IGCLC HDGC Clinical Guidelines Update Workshop: 2014 Nijmegen, The Netherlands
From March 19-21, 2014 I had the pleasure of participating in the 2nd Consensus meeting on Hereditary Gastric Cancer at the Radbound University Medical Centre in Nijmegen, The Netherlands. It was an honor to be invited to chair the newly formed Patient and Dietician workshop group to present and discuss a patient viewpoint on how effective the current guidelines are, and what outstanding issues remain to be addressed in research and clinical management. The addition of the Patient and Dietician group was a significant step forward in identifying and addressing the many issues that impact the health and quality of life of HDGC patients and families world wide. One of the many things I learned through my workshop experience is that HDGC advocacy is critical in making meaningful forward progress for the patient community.
In attendance were 47 people representing stomach cancer research and medical professionals, including gastroenterologists, surgeons, geneticists, counselors, dietitians, and pathologists, along with a group of patient advocates. The group represented countries throughout the world, including the United Kingdom, the Netherlands, New Zealand, Australia, Germany, Denmark, Italy, Canada, Portugal, Switzerland, France, and the USA.
The group’s goal while there was to make important updates and changes to the last consensus guideline for HDGC that was published in 2009. The specific group disciplines included gastroenterology, surgery, genetics & basic science, counseling and psychosocial aspects, and pathology. It was wonderful, from a patient advocacy perspective, to be representing the dietician and patient perspective for the first time in this workshop.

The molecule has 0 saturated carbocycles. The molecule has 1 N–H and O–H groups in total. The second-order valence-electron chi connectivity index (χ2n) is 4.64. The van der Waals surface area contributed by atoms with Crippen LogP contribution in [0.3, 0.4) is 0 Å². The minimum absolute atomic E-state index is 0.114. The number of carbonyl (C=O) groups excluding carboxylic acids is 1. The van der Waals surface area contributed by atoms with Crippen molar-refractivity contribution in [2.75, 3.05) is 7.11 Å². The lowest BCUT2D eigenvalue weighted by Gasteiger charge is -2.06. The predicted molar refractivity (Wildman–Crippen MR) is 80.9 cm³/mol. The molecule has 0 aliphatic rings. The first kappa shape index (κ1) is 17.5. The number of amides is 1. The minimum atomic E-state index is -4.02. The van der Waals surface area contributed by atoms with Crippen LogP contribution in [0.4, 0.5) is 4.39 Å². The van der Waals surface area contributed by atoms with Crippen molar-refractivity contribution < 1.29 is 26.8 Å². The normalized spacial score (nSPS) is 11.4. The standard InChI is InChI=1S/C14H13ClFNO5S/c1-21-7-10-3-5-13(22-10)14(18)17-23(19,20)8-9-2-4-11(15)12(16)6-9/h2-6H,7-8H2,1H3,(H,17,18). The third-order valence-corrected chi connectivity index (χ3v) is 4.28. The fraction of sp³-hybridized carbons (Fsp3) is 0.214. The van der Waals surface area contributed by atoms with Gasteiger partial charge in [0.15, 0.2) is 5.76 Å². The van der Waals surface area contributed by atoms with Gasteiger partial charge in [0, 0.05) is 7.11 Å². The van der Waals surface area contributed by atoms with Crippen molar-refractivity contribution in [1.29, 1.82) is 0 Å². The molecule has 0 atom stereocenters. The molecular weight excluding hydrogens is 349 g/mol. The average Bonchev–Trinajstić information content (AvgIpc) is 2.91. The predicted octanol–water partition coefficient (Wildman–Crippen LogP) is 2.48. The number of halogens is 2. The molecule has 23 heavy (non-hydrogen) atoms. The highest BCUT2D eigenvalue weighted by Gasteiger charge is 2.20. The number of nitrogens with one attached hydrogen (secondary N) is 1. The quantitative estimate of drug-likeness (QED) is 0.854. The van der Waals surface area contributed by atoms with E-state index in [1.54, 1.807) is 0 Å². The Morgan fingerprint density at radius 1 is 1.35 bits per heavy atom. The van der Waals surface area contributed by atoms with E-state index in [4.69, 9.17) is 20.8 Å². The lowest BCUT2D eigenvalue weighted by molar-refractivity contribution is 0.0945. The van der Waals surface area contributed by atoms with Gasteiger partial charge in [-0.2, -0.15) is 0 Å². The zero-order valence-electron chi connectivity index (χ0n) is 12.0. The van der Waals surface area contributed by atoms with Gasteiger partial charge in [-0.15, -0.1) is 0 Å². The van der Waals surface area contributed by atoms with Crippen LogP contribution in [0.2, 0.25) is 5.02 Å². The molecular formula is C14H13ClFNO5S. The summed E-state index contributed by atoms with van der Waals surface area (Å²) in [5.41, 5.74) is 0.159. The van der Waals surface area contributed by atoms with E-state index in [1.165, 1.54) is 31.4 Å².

Personally, this was one of the most memorable experiences of my lifetime. I was excited to be able to contribute to the new updated guideline. Working side by side with so many of the scientists and researchers who had been helping me and my family, and supporting my HDGC advocacy work for the many years following my family diagnosis was a joyous experience. The entire work group was full of amazing people: brilliant, caring, compassionate, and fun people who are committed to their work focused on HDGC in their particular discipline. And, they value the patient perspective. It was very clear that the patient voice is a strong voice.
As an advocate for the HDGC patient community, what was most rewarding was the contribution that I could bring to many of the various discipline areas, not only the Dietician and Patient group. This was a result of the input and feedback that I have accumulated from many years of working with so many patients and families spanning the globe. A few examples: updated criteria for genetic testing, inclusion and acknowledgment that prenatal diagnosis (PND) and preimplantation genetic diagnosis (PGD) are options, a section about post-gastrectomy symptoms and treatment options, a supplemental endoscopy protocol for patients to share with the GI doctors who are not familiar with HDGC, and more. I learned a lot too, and was fascinated with the way our cultural differences impact health care treatments and guidelines.
The workshop spanned three days. Much to my surprise it took about a year from the actual workshop to the completion and publication of the updated guideline. The workshop itself was a tremendously productive start, but there was still a lot of work to be done. Further discussion, debate, drafts, revisions, confirmed consensus of all contributors, and finally publication. It felt like a long wait, but totally worth it!
I’m excited and already preparing for the next HDGC Guideline update workshop in March 2019. Can’t wait!
I’ll say it again. Without a doubt, this experience reinforced my notion that the patient advocacy voice is a strong voice. I encourage everyone in the HDGC community to Make Your Voice Heard!
Learn more about the HDGC Clinical Guidelines.